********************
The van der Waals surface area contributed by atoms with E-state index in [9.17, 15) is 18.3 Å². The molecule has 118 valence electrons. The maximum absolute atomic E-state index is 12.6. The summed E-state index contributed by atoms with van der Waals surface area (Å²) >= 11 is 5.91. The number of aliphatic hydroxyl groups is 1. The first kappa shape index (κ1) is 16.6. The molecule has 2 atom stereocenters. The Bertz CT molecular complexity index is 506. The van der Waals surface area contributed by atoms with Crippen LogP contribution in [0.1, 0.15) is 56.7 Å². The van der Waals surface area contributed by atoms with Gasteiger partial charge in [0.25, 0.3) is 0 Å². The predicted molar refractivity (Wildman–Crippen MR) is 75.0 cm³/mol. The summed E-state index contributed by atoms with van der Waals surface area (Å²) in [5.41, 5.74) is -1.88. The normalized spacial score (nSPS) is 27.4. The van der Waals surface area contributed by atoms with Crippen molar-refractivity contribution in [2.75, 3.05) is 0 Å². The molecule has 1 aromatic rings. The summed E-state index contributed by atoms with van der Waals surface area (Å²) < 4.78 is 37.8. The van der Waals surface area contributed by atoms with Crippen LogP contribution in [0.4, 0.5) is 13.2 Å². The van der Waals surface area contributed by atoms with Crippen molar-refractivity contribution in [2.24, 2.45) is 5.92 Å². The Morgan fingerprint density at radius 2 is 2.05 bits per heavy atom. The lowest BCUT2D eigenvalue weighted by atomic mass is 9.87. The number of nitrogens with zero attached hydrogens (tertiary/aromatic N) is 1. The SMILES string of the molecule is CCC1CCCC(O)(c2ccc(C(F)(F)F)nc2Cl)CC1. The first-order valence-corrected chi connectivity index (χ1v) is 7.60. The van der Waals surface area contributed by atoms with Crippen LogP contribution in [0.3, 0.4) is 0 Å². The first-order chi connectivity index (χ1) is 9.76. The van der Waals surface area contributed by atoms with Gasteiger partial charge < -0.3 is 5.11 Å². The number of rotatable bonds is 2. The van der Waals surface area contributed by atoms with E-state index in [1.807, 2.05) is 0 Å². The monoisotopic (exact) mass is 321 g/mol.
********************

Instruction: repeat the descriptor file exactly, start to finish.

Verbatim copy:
The van der Waals surface area contributed by atoms with E-state index in [9.17, 15) is 18.3 Å². The molecule has 118 valence electrons. The maximum absolute atomic E-state index is 12.6. The summed E-state index contributed by atoms with van der Waals surface area (Å²) >= 11 is 5.91. The number of aliphatic hydroxyl groups is 1. The first kappa shape index (κ1) is 16.6. The molecule has 2 atom stereocenters. The Bertz CT molecular complexity index is 506. The van der Waals surface area contributed by atoms with Crippen LogP contribution in [0.1, 0.15) is 56.7 Å². The van der Waals surface area contributed by atoms with Gasteiger partial charge in [0.25, 0.3) is 0 Å². The predicted molar refractivity (Wildman–Crippen MR) is 75.0 cm³/mol. The summed E-state index contributed by atoms with van der Waals surface area (Å²) in [5.41, 5.74) is -1.88. The normalized spacial score (nSPS) is 27.4. The van der Waals surface area contributed by atoms with Crippen molar-refractivity contribution in [2.75, 3.05) is 0 Å². The molecule has 1 aromatic rings. The summed E-state index contributed by atoms with van der Waals surface area (Å²) < 4.78 is 37.8. The van der Waals surface area contributed by atoms with Crippen LogP contribution in [0.4, 0.5) is 13.2 Å². The van der Waals surface area contributed by atoms with Crippen molar-refractivity contribution in [2.24, 2.45) is 5.92 Å². The Morgan fingerprint density at radius 2 is 2.05 bits per heavy atom. The lowest BCUT2D eigenvalue weighted by atomic mass is 9.87. The number of nitrogens with zero attached hydrogens (tertiary/aromatic N) is 1. The SMILES string of the molecule is CCC1CCCC(O)(c2ccc(C(F)(F)F)nc2Cl)CC1. The first-order valence-corrected chi connectivity index (χ1v) is 7.60. The van der Waals surface area contributed by atoms with Crippen LogP contribution in [0.3, 0.4) is 0 Å². The first-order chi connectivity index (χ1) is 9.76. The van der Waals surface area contributed by atoms with Gasteiger partial charge < -0.3 is 5.11 Å². The number of rotatable bonds is 2. The van der Waals surface area contributed by atoms with E-state index in [1.807, 2.05) is 0 Å². The monoisotopic (exact) mass is 321 g/mol.